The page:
Clearing the Way: Combat Engineers in Afghanistan

“Stories from the Combat Roads”

By Capt. EJH Stewart

“Stories,” writes author Tim O’Brien, “are for those late hours in the night when you can’t remember how you got from where you were, to where you are. Stories are for eternity, when memory is erased.”

Over 34,000 Canadian Forces members have been deployed to Afghanistan since 2002. Of the stories carried within by those who have returned, many are good; others tragic; while some are so dark they will likely never be spoken of. Then, in some cases, there are those stories so uplifting that it seems astonishing and wrong that they haven’t been shared with the whole world.

Good or bad, for every story about the Afghan mission that is publicly known, there are at least a thousand that are not.

You may have spent an entire tour at Forward Operating Base Ma’Sum Ghar (FOB MSG) without knowing why it is there. You may have wondered why the buildings at Patrol Base Wilson have their ceilings expertly braced in a very un-Afghan manner. Or not known that it was, for a time, known as ‘Impact Area Wilson.’ You know tanks are a standard feature in the Canadian Battle Group, but did you know that the first time they deployed en masse from Kandahar Airfield they were caught in a Soviet-era minefield? Do you know how Route Summit got its name, or how it came to be in the first place? Or what happened to FOB Zettlemeyer? Or how a ‘Mad Maxed’ yellow bulldozer was an integral part of Operation MEDUSA? Or how an engineer officer ended up owing the Afghan National Army $400,000? Or that after surviving a roadside bomb that destroyed his vehicle and all his kit a Petty Officer Second Class defused an improvised explosive device using only his bayonet?

Clearing the Way: Combat Engineers in Kandahar, collectively written by various members of 23 Field Squadron (23 Fd Sqn) tells those stories, and provides an astonishingly intimate glimpse into the reality on the ground in Kandahar Province in the late summer and fall of 2006.

The evolution of the book is almost as interesting as the book itself. “One day at MSG it was made known to me that Corporal (Cpl) Matt Austin was interested in writing a few short stories about the soldiers in the Squadron (Sqn),” relates Major (Maj) Mark Gasparotto, Officer Commanding (OC) 23 Fd Sqn on Roto 2. “I told his section commander that I fully supported the idea and that we should look at interviewing all the members in the squadron and putting together a small book.”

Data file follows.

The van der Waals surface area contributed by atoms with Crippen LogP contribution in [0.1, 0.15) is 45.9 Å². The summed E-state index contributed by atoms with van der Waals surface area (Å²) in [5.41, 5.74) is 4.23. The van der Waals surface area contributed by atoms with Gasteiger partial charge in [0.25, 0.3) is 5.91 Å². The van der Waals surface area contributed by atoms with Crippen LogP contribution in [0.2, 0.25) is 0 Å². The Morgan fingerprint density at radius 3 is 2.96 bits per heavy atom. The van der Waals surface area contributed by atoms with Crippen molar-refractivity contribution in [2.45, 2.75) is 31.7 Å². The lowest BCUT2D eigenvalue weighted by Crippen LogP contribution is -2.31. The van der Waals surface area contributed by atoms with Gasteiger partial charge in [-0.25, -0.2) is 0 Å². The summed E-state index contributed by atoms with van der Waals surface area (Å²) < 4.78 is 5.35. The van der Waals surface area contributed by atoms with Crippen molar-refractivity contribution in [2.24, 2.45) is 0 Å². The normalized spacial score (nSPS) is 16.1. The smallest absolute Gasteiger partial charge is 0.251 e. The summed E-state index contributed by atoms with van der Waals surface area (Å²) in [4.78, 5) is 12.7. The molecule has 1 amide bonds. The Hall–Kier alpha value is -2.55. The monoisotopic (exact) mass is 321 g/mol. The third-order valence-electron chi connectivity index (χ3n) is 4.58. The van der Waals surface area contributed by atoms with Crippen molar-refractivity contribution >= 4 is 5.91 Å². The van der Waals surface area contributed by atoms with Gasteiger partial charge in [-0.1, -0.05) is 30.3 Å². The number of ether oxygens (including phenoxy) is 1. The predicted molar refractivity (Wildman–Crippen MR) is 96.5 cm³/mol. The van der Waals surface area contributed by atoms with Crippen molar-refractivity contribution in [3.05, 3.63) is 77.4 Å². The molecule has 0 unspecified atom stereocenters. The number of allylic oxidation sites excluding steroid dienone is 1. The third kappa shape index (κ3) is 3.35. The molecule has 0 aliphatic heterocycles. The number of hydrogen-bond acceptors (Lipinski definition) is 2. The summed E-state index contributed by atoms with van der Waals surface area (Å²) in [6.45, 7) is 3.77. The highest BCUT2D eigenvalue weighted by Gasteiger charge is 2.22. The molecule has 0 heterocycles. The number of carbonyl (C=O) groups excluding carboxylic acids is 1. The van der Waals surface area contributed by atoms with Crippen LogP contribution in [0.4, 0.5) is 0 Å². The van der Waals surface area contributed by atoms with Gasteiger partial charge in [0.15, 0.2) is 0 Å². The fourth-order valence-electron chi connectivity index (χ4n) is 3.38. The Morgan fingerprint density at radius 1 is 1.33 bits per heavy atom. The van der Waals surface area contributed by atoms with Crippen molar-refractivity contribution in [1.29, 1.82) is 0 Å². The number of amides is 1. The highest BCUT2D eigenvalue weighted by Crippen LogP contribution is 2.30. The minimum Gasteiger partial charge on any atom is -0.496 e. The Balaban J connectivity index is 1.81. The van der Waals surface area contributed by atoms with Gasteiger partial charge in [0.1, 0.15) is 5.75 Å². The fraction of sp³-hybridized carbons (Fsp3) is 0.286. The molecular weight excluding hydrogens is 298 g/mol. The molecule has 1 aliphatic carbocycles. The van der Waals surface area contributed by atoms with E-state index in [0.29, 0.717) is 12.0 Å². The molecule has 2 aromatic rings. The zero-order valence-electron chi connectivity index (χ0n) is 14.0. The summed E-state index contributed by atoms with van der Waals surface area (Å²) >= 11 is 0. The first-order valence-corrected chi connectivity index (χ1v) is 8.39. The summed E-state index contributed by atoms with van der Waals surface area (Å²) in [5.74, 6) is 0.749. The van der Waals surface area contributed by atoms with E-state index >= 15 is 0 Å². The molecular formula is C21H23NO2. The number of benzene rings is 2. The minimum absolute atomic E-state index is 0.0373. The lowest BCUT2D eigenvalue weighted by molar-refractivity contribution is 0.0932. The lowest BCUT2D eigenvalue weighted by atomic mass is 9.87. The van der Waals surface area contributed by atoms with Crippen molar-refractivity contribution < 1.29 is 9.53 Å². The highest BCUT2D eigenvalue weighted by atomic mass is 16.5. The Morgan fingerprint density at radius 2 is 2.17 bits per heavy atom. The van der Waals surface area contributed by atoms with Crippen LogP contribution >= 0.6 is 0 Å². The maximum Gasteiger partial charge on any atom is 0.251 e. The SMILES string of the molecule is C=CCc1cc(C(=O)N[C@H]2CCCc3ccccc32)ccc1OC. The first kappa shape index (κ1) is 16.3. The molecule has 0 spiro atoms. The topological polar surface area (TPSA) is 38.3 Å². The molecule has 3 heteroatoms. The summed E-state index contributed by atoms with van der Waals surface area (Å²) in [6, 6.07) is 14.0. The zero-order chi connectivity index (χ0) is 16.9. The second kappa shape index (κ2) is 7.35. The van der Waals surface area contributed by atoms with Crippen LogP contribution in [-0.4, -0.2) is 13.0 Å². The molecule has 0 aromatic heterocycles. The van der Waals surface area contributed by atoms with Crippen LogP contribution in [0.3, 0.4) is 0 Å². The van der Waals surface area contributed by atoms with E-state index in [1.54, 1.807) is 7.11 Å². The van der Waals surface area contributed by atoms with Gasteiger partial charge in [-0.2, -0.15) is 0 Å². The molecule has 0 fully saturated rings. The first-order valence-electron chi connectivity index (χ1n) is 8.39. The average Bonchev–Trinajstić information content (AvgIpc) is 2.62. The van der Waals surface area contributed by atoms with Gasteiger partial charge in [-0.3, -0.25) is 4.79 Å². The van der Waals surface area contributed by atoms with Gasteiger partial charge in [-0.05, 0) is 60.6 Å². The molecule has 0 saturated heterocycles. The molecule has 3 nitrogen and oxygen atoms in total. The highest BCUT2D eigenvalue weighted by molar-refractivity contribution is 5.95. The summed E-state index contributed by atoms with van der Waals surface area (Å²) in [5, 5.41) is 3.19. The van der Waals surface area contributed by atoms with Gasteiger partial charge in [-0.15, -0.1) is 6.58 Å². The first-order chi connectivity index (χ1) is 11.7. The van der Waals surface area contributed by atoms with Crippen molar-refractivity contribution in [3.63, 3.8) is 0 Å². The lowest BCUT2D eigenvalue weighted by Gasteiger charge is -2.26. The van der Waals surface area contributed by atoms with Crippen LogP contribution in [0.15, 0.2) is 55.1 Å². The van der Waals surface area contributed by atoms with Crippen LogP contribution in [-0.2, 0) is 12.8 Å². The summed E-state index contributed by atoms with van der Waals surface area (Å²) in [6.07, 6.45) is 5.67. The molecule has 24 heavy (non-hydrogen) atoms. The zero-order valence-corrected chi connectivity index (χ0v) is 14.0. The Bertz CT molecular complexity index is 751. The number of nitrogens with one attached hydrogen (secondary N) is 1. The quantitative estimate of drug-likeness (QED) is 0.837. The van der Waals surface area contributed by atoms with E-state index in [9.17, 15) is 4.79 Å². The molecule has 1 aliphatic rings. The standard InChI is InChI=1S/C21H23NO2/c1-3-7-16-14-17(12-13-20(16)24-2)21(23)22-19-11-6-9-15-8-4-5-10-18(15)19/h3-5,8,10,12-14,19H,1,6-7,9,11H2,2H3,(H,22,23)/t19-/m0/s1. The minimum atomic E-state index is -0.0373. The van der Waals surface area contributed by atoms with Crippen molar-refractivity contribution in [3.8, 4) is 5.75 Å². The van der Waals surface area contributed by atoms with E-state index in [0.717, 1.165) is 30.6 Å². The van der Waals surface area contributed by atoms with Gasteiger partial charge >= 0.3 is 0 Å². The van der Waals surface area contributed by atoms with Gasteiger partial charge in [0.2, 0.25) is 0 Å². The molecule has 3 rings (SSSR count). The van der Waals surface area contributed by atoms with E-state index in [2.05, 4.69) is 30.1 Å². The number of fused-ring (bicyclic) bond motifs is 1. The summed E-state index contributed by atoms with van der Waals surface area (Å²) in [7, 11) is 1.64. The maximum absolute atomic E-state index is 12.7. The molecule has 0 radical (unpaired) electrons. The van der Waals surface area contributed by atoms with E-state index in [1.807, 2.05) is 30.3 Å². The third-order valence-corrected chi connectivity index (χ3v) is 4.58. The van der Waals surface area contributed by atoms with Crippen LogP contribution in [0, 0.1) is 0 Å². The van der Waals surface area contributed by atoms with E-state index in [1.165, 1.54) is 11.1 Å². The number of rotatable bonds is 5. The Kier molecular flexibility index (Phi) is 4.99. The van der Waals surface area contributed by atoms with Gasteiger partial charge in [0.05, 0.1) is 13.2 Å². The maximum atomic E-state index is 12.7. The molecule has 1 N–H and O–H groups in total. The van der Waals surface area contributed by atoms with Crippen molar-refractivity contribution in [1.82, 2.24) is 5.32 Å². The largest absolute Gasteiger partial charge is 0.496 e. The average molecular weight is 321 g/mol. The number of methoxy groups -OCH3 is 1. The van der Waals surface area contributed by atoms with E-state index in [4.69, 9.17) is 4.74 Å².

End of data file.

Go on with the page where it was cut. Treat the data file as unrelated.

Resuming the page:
Back in Canada in April 2007, Cpl Austin got down to work. “I managed to interview troops on several dozen incidents of which four would make it into the book,” said Cpl Austin who travelled through Ontario and made dozens of calls to various parts of the country. “The real challenge was to interview all persons involved in the TIC’s (Troops in Contact) or significant incidents. Naturally, soldiers sometimes forget things they may have said in the past or events in detail – it was my view that by cross-interviewing troops at different times I would be able to verify the narrative and root out conflicts that for the most part were simple lapses in memory.”

Another challenge that Cpl Austin did not anticipate was the emotional impact revisiting these events would have on those he was interviewing.

“Many men would stop and only continue with the support of other section mates.”

Cpl Austin also managed to archive over 250 gigabytes of pictures and videos. “We would spend hours going over them to paint a picture of what troops were seeing and feeling.”

By the end of summer 2007, Cpl Austin had written four lengthy chapters – all of which contained incredible detail and tone. He planned to continue on with fifth and sixth chapters until events overtook him. “In September 2007 I was placed in a section heading back over to Afghanistan and my research would have to be handed over.”

“[Cpl Austin] ran out of time to cover everything that deserved being written about,” explains Maj Gasparotto. “That is when I decided to write the Squadron War Diary and invited other members to share their stories.”

The finished product includes the War Diary written by Maj. Gasparotto and the chapters written by Cpl Austin. The remainder are all first-person accounts of various incidents that stood out over the course of the tour. The other authors include, by current rank, Maj Rich Busbridge, Chief Warrant Officer (CWO) Brad Montgomery, Captain (Capt) Anthony Robb, Capt Dan Clarke, Warrant Officer (WO) Derek Marcoux, WO Scott Clucas, Sergeant (Sgt) Neil Coates, Sgt Justin O’Neill, Sgt John Valois, Master Corporal (MCpl) Mike Maidment and Leading Seaman (LS) Keith Bruce.

Whether or not you are an engineer, Clearing the Way is a significant work – it reads like it was written by soldiers, for soldiers. “There is a significant sense of pride,” says Cpl Austin, “in finally being able to tell the story to those who want to know how things were there.”

Clearing the Way is not available in book stores but can be purchased on line at http://www.23fieldsquadron.ca or at participating engineer kit shops. Any and all profits generated from the sale of the book will be shared between the Sapper Mike McTeague Wounded Warriors Fund (http://www.woundedwarriors.ca) and the Squadron Association